The 'Concord' Sonata is a conceptual collage fraught with intellectual and technical...
Andrew McGregor 2004
The 'Concord' Sonata by Charles Ives may attempt to break the sound barrier, at least in pianistic terms, but the title refers to a time and place in American history long before jet travel. It was written in 1912 as an attempt to present one person's impression of the spirit of the literature, the philosophy, and the men of Concord, Mass. of over a half-century ago.
Concord, Massachusetts, reeks of American history and literature. The site of the battle that began the American Revolution , Concord was also home to some of the most original thinkers and writers of the American literary renaissance: Ralph Waldo Emerson, Henry David Thoreau, and novelists Nathaniel Hawthorn and the Alcotts- father Bronson and daughter Louisa May (their home, Orchard House in Concord, was the one described in 'Little Women'). Ives was born in neighbouring Connecticut 8 years before Emerson's death, and shared his transcendentalist philosophy. Each movement of this Sonata bears its own dedication: Emerson, then Hawthorne, The Alcotts and Thoreau.
It's a sprawling symphony of semi-realised ideas, flashes of inspiration, immense toil and flights of philosophical and musical fancy. It's a conceptual collage fraught with intellectual and technical difficulties...which makes Pierre-Laurent Aimard a near-perfect match, a pianist who revels in Ives's ideas and who's equal to the almost insane physical demands of the 'Concord' Sonata.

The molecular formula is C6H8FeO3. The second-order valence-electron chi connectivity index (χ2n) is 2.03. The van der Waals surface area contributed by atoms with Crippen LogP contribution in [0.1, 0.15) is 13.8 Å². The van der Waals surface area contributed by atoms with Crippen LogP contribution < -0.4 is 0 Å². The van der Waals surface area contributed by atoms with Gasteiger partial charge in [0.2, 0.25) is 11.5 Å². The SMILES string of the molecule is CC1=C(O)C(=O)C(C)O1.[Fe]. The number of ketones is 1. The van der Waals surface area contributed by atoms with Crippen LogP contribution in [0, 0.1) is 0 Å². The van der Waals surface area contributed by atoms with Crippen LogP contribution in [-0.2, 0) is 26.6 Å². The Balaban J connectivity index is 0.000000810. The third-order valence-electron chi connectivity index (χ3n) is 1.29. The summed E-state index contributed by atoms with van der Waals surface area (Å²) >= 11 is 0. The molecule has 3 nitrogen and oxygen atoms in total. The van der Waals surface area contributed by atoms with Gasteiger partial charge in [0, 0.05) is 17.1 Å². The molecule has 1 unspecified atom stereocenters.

The essence of the work is this conflict between the loftiness of the ideas, and man's struggle to articulate them. Ive's wanted to set unattainable goals for his pianist; you're supposed to strive for perfection, and there's nothing ignoble about falling short of it. The journey is more important than the destination, so quite what the composer would make of a pianist who seems equal to the challenge, I'm not sure; maybe he'd have raised the bar even higher?
Ives evokes Beethoven's challenge to pianists and listeners a century earlier, quoting the Hammerklavier Sonata in each movement...alongside the nostalgic simplicity of hymn tunes, and snatches of marches and parlour songs. The optional viola and flute parts for the first movement and finale are only a few bars long, and float ethereally into and out of view, like half-remembered memories.
Already this is a strongly recommendable disc, but the icing on the cake is the 17 Ives songs that precede the Sonata: 'a kind of laboratory of ideas' Aimard has called them, sung with unselfconscious American intonation and a rare beauty of tone and line by mezzo Susan Graham. It's as though the 'Concord' Sonata has been broken into its constituent elements to aid our understanding of it, before Aimard reassembles it before our eyes and ears. Ives needs friends like these, and what a result: intelligent programming, breathtaking performances, and a crystal clear recording.
Like This? Try These:
Ives: An American Journey (Thomas Hampson)
James MacMillan: Raising Sparks
Messiaen: Vingts Regards sur l'Enfant-Jésus (Steven Osborne)